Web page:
Visit Your Local PBS Station PBS Home PBS Home Programs A-Z TV Schedules Watch Video Donate Shop PBS Search PBS
Frontline World

RWANDA - After the Genocide, December 2003
a FRONTLINE/World Fellows project
7/3/03 7/7/03 7/11/03 7/15/03 7/19/03 7/19/03 7/20/03 7/23/03
7/19/03 In the Countryside pacifique mukeshima Domina Nyirandayambaje Aloys Habimana
kibuye church
This 1994 massacre site is currently functioning again as a church. 11,400 died here, including my translator's uncle
I'm pretty shaken up after spending a few days in the countryside and haven't quite sorted things out. My translator Joseph and I decided for several reasons to go to the western part of the country -- to Kibuye province, which is about 60 miles west of Kigali. I'd heard it was a really beautiful, mountainous part of the country, and he's from there. (Joseph is a new translator, by the way, a relation of Jean Pierre, my first fixer, who has been booked for better-paying work with a Swiss documentary team.)

We packed into the back of a Toyota minivan -- four rows of seats that at one point, by my count, held 23 people -- for the ride out. The driver had a tape with about five songs that kept replaying, all of which I didn't know, except the Dire Straits' "Walk of Life," which is now stubbornly lodged in my head.

bike taxis
In rural Rwanda, bike taxis are the cheapest way to travel quickly between villages.
It was a three-hour ride to the town of Kibuye, which is next to Lake Kivu, a 30-mile-long, deep blue lake. We stayed at the Catholic mission, a little building out on a rocky promontory high above the lake that, somewhere else, might be the site of a pricey resort.

Joseph recalled coming to the church when he was a little kid with his uncle, who was then studying to be a priest. A sign in front of the church says that 11,400 people were slaughtered there on April 17, 1994. When we walked by, Joseph told me that his uncle was one of them. A little shack out front with skulls in the window serves as a memorial. As we left early the next morning, we could hear people singing hymns inside.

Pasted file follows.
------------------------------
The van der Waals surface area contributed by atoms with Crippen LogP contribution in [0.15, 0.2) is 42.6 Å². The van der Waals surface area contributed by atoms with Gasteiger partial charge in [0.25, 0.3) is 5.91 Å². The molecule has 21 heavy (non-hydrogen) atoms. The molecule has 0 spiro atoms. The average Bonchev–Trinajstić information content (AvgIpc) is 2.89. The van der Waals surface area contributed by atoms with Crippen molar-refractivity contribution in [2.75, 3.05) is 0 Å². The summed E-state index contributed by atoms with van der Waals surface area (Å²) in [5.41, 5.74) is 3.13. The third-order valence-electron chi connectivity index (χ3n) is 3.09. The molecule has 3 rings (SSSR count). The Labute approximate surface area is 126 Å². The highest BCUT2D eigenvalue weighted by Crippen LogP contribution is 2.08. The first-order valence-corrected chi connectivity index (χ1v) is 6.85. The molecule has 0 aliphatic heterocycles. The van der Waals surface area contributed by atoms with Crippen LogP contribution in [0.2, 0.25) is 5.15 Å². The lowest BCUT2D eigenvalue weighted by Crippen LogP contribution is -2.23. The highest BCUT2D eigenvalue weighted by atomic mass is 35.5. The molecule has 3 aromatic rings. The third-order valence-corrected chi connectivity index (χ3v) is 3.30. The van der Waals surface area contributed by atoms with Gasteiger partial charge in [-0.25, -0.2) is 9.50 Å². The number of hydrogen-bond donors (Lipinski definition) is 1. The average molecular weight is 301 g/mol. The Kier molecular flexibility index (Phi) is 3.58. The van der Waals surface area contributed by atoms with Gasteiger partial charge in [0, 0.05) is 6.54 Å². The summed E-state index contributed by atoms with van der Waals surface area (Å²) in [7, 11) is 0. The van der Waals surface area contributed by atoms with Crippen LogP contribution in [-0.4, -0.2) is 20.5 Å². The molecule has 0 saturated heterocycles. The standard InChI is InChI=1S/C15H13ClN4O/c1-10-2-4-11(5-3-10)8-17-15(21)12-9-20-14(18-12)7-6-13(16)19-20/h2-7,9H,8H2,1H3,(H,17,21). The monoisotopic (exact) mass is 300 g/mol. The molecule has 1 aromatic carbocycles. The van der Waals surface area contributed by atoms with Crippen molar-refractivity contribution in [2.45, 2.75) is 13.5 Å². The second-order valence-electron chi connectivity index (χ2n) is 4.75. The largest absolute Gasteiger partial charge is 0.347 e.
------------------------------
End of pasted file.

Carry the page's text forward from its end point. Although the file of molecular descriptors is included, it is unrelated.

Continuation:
context
Rwanda
Rwanda's Neighborhood
Gacaca
United Nations Involvement
Hutus
Root of Hutu/Tutsi Tension
Tutsis
Rwandan Civil War, 1990-1994
Rwanda's 1994 Genocide
Rwandan Patriotic Front
Paul Kagame
We took a minibus about 10 miles back toward Kigali, getting off in Joseph's village. As soon as we stepped out of the car people came forward to greet him. Later that day, he pointed out the house where he said that he'd grown up and where he'd hidden during the genocide.

Joseph told me that he'd survived the killing there along with his mother: They were lucky that no neighbors denounced them to the killers. Joseph told me he'd had to sneak out at night to bury two of his neighbors when the stench of their decomposing bodies began to overwhelm the survivors.

Joseph said that his father was killed at a checkpoint during the genocide. His mother died a few years later under mysterious circumstances. Joseph suspects that she was poisoned for asking too many questions about the circumstances of her husband's murder.

We planned on going to a village about five miles from the main road -- they happened to be having a gacaca that day -- so we hired two teenage boys to take us there on the backs of their bikes, which have platforms outfitted with padding above the rear tires. As we bumped along the rocky road, little kids ran behind us shouting Muzungu! Muzungu! (White man! White man!).

email NEXT: 7/19/03 - A Devastated Village

PREVIOUS: 7/15/03 - A Roadside Trial